The Work of the Ambulance Driver in the Sanitary Sections

The purpose of the French Army Automobile Service was to transport men and materiel from one place to another with a maximum of efficiency. In the case of its Sanitary Sections, the men to be transported were wounded and had first to be prepared for travel by medical personnel at the clearing stations or evacuation hospitals, and then taken in charge by medical personnel when they arrived.

In between, the driver drove. He was not a medic.

The wounded are brought by the army brancardiers direct from the trenches to one or other of the postes de secours established in the villages behind the trenches and are carried on stretchers slung between two wheels. Two men convey them. They. usually come two or three kilometres over rough tracks or open fields from the lines where they fell. The work of the brancardiers is exhausting and dangerous, and enough cannot be said in their praise. This war being one of barbarous weapons, the condition of the wounded is often terrible. Shells, shrapnel, handgrenades, and mines account for most of the injuries, and these are seldom clean wounds and often very serious. The wounded arrive, after rough dressing on the field, sometimes so covered with blood and dirt as to be unrecognizable. Often they are unconscious, and not unfrequently they die before adequate help can be got. One hears few utterances of pain, and no complaints. Stretchers are carried into the poste de secours, where a doctor examines the wound and re-dresses it if necessary; the blessé is then brought out and given to us. Our cars can carry three stretcher cases or five or six sitting; only the most seriously injured can be allowed the luxury of lying down. Our business then is to convey them gently, and as fast as is consistent with gentleness, to hospitals. Here the wounded receive further treatment; or, if their case is hopeless, are allowed peacefully to die. The following day, or perhaps several days afterwards, if the wounded man is not fit to travel, he comes into our hands again, to be carried to the trains sanitaires for evacuation to one of the many hospitals throughout France.

J. Halcott Glover, "Handling the Wounded" in Friends of France, The Field Service of the American Ambulance described by its members, Boston: Houghton and Mifflin, 1916.

He was not a mechanic, but he did look after his car.

There are no orderlies or mechanics attached to our Section and each driver is responsible for the upkeep and repair of his own car. We do as much of this work as possible in the square where we park our cars. So we patch tires, scrape carbon, and change springs while the church bell rings persistently and mournfully for masses and funerals and while the people who sit and watch us from their shop windows laugh at our language as much as if they understood it.

In general charge of this work and of a blacksmith shop that we have turned into a workroom is a so-called Mechanical Department composed of the two drivers who know the most about automobiles. And so successfully has the system worked out that, laymen though most of us be, none of our "Chinese Rolls Royces" or "Mechanical Fleas"---as an English Red Cross corps in the neighborhood has nicknamed our Fords----has been so severely "punished' that its repair has been beyond the power of its driver instructed and assisted by the Mechanical Department.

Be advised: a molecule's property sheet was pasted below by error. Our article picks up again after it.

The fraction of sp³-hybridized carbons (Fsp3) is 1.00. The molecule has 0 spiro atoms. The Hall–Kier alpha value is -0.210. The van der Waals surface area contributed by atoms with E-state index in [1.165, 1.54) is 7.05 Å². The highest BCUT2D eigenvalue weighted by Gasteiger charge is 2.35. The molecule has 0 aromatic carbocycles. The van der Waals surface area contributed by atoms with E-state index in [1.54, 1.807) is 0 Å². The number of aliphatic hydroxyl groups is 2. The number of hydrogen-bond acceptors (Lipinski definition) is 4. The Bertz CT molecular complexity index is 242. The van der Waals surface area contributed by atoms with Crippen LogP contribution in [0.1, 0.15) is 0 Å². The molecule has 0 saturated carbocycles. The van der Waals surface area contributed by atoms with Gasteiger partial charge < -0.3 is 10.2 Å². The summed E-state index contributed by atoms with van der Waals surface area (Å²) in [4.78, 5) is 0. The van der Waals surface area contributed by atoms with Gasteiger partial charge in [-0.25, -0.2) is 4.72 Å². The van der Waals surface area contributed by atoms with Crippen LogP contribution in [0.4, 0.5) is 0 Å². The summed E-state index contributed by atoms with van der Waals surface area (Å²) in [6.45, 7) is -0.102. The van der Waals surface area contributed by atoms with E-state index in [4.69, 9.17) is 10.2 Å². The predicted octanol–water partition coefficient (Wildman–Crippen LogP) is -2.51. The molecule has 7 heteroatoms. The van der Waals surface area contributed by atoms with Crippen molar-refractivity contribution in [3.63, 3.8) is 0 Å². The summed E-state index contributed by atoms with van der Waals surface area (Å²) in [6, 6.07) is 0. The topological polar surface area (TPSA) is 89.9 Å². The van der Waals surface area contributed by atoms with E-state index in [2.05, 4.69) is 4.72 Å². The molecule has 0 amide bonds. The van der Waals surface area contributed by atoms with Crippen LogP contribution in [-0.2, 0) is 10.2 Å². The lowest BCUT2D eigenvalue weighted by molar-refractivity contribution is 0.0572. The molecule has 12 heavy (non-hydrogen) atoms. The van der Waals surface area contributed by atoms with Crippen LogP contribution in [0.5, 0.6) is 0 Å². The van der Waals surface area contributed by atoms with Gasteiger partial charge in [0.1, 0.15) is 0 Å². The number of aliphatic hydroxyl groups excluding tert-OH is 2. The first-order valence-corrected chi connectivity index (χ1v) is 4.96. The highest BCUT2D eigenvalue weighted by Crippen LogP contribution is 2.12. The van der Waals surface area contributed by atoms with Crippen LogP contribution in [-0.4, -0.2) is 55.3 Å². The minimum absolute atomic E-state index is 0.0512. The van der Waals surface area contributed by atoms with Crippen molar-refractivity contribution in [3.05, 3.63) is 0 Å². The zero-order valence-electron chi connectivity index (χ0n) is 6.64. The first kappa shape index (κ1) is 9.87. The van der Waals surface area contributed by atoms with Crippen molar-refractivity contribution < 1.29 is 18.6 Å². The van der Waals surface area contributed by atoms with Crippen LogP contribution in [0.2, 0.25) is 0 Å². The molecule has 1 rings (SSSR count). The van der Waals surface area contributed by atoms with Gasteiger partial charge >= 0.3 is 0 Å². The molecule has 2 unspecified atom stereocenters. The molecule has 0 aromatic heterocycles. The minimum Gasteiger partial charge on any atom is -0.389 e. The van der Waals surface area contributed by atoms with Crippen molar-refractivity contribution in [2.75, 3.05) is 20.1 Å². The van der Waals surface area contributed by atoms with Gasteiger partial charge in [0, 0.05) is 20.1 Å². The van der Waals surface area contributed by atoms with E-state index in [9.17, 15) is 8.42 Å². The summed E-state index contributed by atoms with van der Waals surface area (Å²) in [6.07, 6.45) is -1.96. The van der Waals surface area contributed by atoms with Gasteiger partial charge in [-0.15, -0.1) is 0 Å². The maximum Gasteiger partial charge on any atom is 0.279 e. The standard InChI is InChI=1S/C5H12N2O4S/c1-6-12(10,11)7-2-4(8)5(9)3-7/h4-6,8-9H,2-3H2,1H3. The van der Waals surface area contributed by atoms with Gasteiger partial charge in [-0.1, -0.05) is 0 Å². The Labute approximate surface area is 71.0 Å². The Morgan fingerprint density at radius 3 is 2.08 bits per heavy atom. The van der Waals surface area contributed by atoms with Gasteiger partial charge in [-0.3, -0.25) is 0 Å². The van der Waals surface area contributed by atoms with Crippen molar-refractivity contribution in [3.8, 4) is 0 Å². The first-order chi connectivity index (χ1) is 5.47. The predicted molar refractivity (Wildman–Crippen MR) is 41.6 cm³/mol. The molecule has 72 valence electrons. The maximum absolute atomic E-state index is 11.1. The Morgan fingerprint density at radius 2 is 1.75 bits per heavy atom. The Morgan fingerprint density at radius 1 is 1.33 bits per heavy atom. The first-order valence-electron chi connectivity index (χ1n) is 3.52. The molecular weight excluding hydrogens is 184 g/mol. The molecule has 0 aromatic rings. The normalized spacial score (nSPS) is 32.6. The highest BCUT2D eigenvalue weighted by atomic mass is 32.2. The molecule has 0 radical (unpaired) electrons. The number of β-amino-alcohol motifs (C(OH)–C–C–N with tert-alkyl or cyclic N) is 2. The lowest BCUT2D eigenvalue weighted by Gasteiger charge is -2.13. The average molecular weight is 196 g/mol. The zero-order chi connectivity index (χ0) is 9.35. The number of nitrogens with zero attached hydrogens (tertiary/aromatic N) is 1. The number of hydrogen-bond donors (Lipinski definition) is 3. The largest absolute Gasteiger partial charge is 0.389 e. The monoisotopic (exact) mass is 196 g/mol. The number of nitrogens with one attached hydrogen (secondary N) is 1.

Preston Lockwood, "The Section in Alsace Reconquise," in Friends of France, The Field Service of the American Ambulance described by its members, Boston: Houghton and Mifflin, 1916

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 Descriptions of the work of the three pioneer sections:

SSU 1. Joshua G.B. Campbell, "The Section in Flanders," in Friends of France, The Field Service of the American Ambulance described by its members, Boston: Houghton and Mifflin, 1916.
"The Section's story began in the cold wet days of early January 1915, when twenty men with twelve cars left Paris for the north."

SSU 2. James R. McConnell, "The Section in Lorraine," in Friends of France, The Field Service of the American Ambulance described by its members, Boston: Houghton and Mifflin, 1916.
"A French captain once remarked that, no matter how much the town was being shelled, the little field ambulances could be seen slipping down the streets, past corners, or across the square on their way to and from postes de secours back of the trenches."

SSU 3. Preston Lockwood, "The Section in Alsace Reconquise," in Friends of France, The Field Service of the American Ambulance described by its members, Boston: Houghton and Mifflin, 1916.
"Such is the general story of the activity and life of the Section's last months in Alsace. Its details would include many stories of tight squeezes, of break-downs and troubles in hot places, of the carrying of soldiers driven mad under the strain of war, of having men die in your car on the way to the hospital, of short side trips right up amidst the French artillery stations, and always of the patient, quiet suffering of the French soldier."

Edwin Morse, "The Work of Mr. Andrew's Corps", in The Vanguard of American Volunteers, New York: Scribners, 1919.
"To the energy and administrative skill of Mr. Andrew were mainly due the organization and development of the Field Service of the American Ambulance in France."